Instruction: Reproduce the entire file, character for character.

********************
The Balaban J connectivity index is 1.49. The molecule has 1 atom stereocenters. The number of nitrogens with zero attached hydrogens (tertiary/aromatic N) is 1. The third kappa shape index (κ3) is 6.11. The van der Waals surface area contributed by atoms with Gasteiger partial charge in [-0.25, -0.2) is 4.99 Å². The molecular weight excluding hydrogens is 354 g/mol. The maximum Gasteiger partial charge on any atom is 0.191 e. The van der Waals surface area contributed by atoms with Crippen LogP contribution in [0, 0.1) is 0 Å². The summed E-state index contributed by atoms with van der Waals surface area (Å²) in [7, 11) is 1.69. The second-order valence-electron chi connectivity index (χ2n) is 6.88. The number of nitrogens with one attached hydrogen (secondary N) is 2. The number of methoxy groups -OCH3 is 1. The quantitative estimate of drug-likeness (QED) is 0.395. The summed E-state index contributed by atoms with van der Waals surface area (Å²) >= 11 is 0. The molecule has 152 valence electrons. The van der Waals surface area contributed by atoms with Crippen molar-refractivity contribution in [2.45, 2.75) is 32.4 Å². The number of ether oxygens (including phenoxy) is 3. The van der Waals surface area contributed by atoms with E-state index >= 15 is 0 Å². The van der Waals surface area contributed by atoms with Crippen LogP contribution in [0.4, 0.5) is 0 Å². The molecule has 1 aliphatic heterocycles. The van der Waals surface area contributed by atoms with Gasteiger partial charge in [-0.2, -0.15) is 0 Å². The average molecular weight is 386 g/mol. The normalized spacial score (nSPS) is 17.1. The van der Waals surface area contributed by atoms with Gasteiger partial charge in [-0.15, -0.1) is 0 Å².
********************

The Balaban J connectivity index is 1.49. The molecule has 1 atom stereocenters. The number of nitrogens with zero attached hydrogens (tertiary/aromatic N) is 1. The third kappa shape index (κ3) is 6.11. The van der Waals surface area contributed by atoms with Gasteiger partial charge in [-0.25, -0.2) is 4.99 Å². The molecular weight excluding hydrogens is 354 g/mol. The maximum Gasteiger partial charge on any atom is 0.191 e. The van der Waals surface area contributed by atoms with Crippen LogP contribution in [0, 0.1) is 0 Å². The summed E-state index contributed by atoms with van der Waals surface area (Å²) in [7, 11) is 1.69. The second-order valence-electron chi connectivity index (χ2n) is 6.88. The number of nitrogens with one attached hydrogen (secondary N) is 2. The number of methoxy groups -OCH3 is 1. The quantitative estimate of drug-likeness (QED) is 0.395. The summed E-state index contributed by atoms with van der Waals surface area (Å²) >= 11 is 0. The molecule has 152 valence electrons. The van der Waals surface area contributed by atoms with Crippen molar-refractivity contribution in [2.45, 2.75) is 32.4 Å². The number of ether oxygens (including phenoxy) is 3. The van der Waals surface area contributed by atoms with E-state index >= 15 is 0 Å². The van der Waals surface area contributed by atoms with Crippen LogP contribution in [0.4, 0.5) is 0 Å². The molecule has 1 aliphatic heterocycles. The van der Waals surface area contributed by atoms with Gasteiger partial charge in [-0.2, -0.15) is 0 Å². The average molecular weight is 386 g/mol. The normalized spacial score (nSPS) is 17.1. The van der Waals surface area contributed by atoms with Gasteiger partial charge in [-0.15, -0.1) is 0 Å².